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08/14/2020 at 09:40PM

Is Columbia's High School Program worth the price?

A few days ago I received an email from Columbia notifying me of a program that they are holding. The link is here - I'm hoping for someone who has experience with this program to tell their thoughts. I've looked through the course offerings, and they look interesting, but I want to make sure that the program is well-run and worth attending. Just the application fee is already $80, so I don't want to apply unless I'm sure I want to attend.

@CameronBameron08/14/2020 at 11:05PM

There are certainly a lot of interesting courses listed on there. If you can afford the $1586 fees, it might be useful if these subject add to your passions or "spikes". One caveat is that doing these courses do not help you get into Columbia, they just look good on your resume. If you are missing any core subjects like AP Physics etc, it might be a better use of your time to take a course like AP Physics taught by Rice or Davidson for $50 and sign up for the AP test next May. Regards.

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2 answers

08/15/2020 at 03:31PM

A couple of things (I’ve taken summer courses at Ivys before so I know a bit about the nature of these programs):

1) these DO NOT help you get into that particular college, but if you form a connection w a professor there they could write you a LOR

2) these courses are designed for enrichment and are NOT high school credit-bearing courses nor do they mirror a specific course (i.e. AP Physics as Cameron had said); they’re more taught around an interest or topic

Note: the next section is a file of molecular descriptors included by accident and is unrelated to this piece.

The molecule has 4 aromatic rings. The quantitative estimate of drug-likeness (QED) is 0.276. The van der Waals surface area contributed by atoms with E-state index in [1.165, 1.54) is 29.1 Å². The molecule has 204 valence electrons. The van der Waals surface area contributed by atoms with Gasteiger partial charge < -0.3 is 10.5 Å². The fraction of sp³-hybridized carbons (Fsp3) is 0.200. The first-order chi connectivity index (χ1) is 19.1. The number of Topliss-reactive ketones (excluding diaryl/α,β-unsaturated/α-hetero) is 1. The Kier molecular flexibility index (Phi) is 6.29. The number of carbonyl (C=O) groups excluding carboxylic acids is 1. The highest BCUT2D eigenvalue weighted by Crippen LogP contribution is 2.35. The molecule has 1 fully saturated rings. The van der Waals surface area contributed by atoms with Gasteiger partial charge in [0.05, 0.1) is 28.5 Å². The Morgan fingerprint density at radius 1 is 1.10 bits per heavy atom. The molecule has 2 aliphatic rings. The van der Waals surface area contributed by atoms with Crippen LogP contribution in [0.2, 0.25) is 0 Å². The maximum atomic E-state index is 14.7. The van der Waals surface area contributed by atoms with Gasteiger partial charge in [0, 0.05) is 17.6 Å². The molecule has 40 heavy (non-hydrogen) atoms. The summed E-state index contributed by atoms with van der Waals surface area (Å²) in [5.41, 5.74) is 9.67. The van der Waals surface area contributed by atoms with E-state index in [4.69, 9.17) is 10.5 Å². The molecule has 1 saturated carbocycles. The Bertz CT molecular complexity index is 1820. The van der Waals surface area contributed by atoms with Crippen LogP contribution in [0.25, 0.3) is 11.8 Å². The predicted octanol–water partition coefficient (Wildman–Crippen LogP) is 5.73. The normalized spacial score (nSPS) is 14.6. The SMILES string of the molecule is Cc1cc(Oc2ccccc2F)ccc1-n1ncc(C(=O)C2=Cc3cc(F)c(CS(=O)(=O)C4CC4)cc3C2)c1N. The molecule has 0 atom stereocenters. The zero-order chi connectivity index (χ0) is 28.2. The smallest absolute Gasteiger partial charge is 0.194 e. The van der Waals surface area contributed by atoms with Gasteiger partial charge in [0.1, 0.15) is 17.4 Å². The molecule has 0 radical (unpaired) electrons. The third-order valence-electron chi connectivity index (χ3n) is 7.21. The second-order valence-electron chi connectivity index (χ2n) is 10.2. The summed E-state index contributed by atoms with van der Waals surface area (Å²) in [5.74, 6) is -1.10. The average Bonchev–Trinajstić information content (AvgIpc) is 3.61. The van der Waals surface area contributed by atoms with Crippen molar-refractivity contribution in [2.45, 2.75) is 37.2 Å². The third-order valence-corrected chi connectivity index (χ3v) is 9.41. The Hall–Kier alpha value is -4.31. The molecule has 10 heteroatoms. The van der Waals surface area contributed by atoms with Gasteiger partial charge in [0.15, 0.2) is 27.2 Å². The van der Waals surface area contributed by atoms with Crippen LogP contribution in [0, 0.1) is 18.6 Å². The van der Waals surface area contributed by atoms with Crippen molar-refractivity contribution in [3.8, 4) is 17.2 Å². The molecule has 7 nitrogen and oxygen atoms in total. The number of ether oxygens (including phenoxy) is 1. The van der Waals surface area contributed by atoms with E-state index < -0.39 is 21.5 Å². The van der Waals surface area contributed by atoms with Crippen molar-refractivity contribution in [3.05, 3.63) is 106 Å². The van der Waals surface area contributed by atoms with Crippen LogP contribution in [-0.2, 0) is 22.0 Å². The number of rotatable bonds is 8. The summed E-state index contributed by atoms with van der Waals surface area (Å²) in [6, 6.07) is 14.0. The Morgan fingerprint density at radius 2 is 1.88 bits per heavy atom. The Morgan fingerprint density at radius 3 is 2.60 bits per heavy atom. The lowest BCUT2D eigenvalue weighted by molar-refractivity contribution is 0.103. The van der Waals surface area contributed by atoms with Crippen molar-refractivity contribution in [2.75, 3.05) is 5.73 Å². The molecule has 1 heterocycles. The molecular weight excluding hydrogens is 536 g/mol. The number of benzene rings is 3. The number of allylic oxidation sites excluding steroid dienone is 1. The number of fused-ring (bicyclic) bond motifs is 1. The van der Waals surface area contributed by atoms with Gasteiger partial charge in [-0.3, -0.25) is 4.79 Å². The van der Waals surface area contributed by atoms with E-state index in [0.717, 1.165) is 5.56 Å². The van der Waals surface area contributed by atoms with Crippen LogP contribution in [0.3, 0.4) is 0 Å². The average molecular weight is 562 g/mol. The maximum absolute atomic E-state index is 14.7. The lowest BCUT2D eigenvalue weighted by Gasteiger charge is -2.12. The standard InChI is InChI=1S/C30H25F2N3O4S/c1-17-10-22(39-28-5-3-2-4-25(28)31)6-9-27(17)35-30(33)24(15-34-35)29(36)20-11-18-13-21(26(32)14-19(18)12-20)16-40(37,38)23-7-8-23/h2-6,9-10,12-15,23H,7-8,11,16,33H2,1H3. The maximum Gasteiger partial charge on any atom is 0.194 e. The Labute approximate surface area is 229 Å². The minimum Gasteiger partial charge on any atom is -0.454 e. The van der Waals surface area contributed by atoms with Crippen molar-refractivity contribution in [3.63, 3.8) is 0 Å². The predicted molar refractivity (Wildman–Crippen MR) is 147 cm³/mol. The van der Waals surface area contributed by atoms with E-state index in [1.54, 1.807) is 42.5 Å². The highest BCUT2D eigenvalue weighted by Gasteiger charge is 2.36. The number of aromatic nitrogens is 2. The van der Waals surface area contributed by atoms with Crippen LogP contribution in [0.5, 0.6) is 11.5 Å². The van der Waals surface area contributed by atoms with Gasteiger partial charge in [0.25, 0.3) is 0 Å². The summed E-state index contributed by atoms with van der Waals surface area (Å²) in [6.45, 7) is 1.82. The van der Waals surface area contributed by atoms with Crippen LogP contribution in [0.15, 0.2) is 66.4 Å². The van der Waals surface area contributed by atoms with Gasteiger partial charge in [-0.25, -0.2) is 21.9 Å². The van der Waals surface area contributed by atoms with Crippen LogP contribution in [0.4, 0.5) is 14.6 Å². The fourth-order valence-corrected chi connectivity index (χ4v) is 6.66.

3) they are a “pay to learn” experience where college professors teach you and you form relationships w other students

4) they are not super impressive on apps (nor do they influence that schools decision to accept/reject you) since you really only have to write an essay and pay a fee to be selected; but since the programs are from selective schools and are considered “selective” themselves it’s still an EC you can put on your resume

5) they require LOTS of work and the professors expect very high quality work and large participation, so this is a big time commitment (I think they’re once a week on weekends, which could also take time away from test prep or sports, etc)

Overall - if you can afford it (many of these programs also offer aid/reduced admission cost) and you’re looking for a fun and educational enrichment experience, go for it! All of these programs are well-run and I would say they’re worth attending (my experience was absolutely wonderful at Brown). The only thing to keep in mind is that you shouldn’t do these if you are either struggling in school or taking a lot of advanced classes because the added course load/work will take further energy/time away from studying. The #1 priority is your grades, so don't let them suffer at the hands of taking another, very difficult course that you can’t really handle at the moment. These are all things to keep in mind; hope I helped you!

Accepted Answer
[🎤 AUTHOR]@alohomora08/15/2020 at 11:04PM

Thanks for the response!

08/15/2020 at 02:17AM

So these programs typically do NOT help with your college applications. A rule of thumb is if you have to pay for something, especially a large amount, to participate in these types of programs, then they are not very impressive in your application. The only thing that these programs could help you with is your "why this college essay" since you can explain how attending this program interested you in the university and campus. They can also be used when explaining why you want to pursue a certain major. But otherwise they are not very impressive to admissions officers.

[🎤 AUTHOR]@alohomora08/15/2020 at 11:04PM

Thanks for the response!